They want spots beside Jesus’ throne because they think this will put their lives on Easy Street. They think that being enthroned at Christ’s side in glory means they will be served by everyone, and that they will never have to serve anyone else, ever again, besides Jesus of course. James and John want to live like as princes, like the billionaires, the bosses, and the big shots in the world. But true greatness is very different.

Whoever wishes to be great, Jesus says, must be a servant.  And whoever wishes to be the greatest of all, must be the servant to everyone. But we might ask why anyone would want this sort of greatness? Who wants to be a slave or to be crucified with Christ? And yet, Jesus offers such self-offering as the only greatness truly worth seeking? Why? Because true love equals self-gift, and in heaven love lasts forever.

In the world out there, there is a hierarchy according to wealth and power. For the Church on earth, Christ establishes a hierarchy according to orders. But for the Church in heaven, the hierarchy is established according to love. There is no money to be had in heaven. Greatness there is measured according to the love you can give and the love you receive from others.

Consider, who is more beloved on earth, Blessed Mother Teresa or the richest person in the world? And who is more likely to have a higher in heaven? When Mother Teresa died a million people turned out for her funeral. She, like all the saints, is rich in love.

If you desire true and lasting greatness, imitate Christ on earth, who became a slave for us. Jesus did not come to be served but to serve. And through His trials and self-sacrifice, He offered his life as a ransom for us and won our hearts for Himself.

Though it is worthwhile, it isn’t easy to follow Christ. If we serve Him, we should expect temptations, trials and sufferings, too, just like Him.  Trials are normal for the Christian life and we should expect them.

As Saint Peter writes, “Beloved, do not be surprised that a trial by fire is occurring among you, as if something strange were happening to you. But rejoice to the extent that you share in the sufferings of Christ, so that when his glory is revealed you may also rejoice exultantly. If you are insulted for the name of Christ, blessed are you, for the Spirit of glory and of God rests upon you.”

Temptations are normal for the Christian life, too.  Jesus Himself was tempted in the desert and in the garden. As the second reading says, “…We do not have a high priest who is unable to sympathize with our weaknesses, but one who has similarly been tested in every way, yet without sin.” Understand and remember that human weakness and temptations are not the same thing as sin. It is not a sin to be tempted. Jesus was weak and tempted like us, but he never sinned. We only sin when we give in to temptation, when heart says “yes” to them.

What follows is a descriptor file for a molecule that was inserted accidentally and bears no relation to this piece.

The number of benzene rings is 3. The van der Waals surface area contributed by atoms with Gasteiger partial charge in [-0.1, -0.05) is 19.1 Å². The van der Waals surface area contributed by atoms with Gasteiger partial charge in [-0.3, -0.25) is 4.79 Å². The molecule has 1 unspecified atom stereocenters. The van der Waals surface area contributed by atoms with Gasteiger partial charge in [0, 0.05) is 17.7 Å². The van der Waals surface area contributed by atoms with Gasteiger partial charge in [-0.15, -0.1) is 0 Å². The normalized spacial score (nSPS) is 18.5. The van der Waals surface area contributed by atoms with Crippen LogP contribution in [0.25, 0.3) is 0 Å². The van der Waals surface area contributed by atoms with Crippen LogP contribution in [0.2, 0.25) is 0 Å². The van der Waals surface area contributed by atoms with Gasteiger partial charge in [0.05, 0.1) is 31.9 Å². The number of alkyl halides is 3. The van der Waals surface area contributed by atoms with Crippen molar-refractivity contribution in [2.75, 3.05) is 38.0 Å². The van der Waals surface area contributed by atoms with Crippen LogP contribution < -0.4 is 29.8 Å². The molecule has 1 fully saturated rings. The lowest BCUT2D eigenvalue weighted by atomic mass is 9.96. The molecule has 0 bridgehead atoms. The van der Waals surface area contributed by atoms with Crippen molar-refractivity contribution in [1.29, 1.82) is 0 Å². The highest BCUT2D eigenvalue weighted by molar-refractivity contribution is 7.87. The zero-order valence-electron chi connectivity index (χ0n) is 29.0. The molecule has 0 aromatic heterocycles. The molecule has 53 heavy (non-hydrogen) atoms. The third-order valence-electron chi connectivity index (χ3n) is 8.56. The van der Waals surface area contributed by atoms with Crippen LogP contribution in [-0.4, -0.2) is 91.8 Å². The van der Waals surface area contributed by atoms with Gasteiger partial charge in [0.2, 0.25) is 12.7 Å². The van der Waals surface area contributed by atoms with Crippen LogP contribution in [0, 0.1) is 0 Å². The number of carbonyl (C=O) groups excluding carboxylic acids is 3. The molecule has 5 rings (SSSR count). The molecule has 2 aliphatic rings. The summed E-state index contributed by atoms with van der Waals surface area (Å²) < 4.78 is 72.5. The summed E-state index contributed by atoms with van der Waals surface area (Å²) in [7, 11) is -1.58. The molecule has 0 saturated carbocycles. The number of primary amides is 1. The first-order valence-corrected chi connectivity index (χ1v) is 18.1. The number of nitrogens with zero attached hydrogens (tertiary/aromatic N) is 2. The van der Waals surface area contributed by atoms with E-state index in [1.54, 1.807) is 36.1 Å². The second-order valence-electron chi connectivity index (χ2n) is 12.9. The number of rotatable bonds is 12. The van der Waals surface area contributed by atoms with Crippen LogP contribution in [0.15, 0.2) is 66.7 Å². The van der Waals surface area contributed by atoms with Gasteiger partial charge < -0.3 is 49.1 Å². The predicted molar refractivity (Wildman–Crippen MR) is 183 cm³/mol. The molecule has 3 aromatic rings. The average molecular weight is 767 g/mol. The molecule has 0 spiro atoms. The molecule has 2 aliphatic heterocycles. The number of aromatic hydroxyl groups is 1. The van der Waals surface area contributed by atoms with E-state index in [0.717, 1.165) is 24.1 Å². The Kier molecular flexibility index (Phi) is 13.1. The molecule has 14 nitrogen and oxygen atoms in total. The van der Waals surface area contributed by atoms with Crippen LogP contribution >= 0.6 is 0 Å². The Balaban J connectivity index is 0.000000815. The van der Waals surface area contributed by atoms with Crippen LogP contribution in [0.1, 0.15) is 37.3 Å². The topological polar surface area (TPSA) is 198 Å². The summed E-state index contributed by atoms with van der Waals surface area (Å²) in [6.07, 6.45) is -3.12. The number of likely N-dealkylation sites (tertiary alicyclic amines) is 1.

Catherine of Siena by Giovanni[1]

Believe it or not, the saints know more about fierce temptation than unrepentant sinners do. The saints do battle against strong temptations, with the sacraments and prayer, with penance and self-disciple.  Many hardened sinners, on the other hand, don’t even know they are being tempted. One time, St. Catherine of Sienna, after she had made great progress in holiness, was subjected to the most violent temptations. Impure images filled her imagination and darkness attacked her heart. She called on God but He seemed to be absent. After these temptations had ceased, Jesus visited her, filling her with heavenly consolation. “Ah, my Divine Spouse,” she cried out, “where were you when I laid in such an abandoned and frightful condition?” “I was in your heart,” he replied, “fortifying you by grace.” “What, in the midst of the filthy abominations with which my soul was filled?” “Yes,” Jesus said, “for these temptations were most displeasing and painful to you. By fighting against them, you have gained immense merit, and the victory was because of my presence.”

When Jesus asked James and John if they could drink His cup and be baptized in His baptism, they eagerly responded, “We can!” Did they entirely know what this meant? No. Do we entirely know what it will mean for us to give our yes to Christ and to follow in His footsteps? No.  But with that little seed from James and John, Jesus was able to grow them into great saints.

Jesus Christ is the greatest person who has ever lived.  No one has been greater and no one has done greater things.  No one has loved better and no one is better loved. Let’s follow in his footsteps, even if that means the cross, for to be remade in His image means sharing in His greatness, His glory and His joy.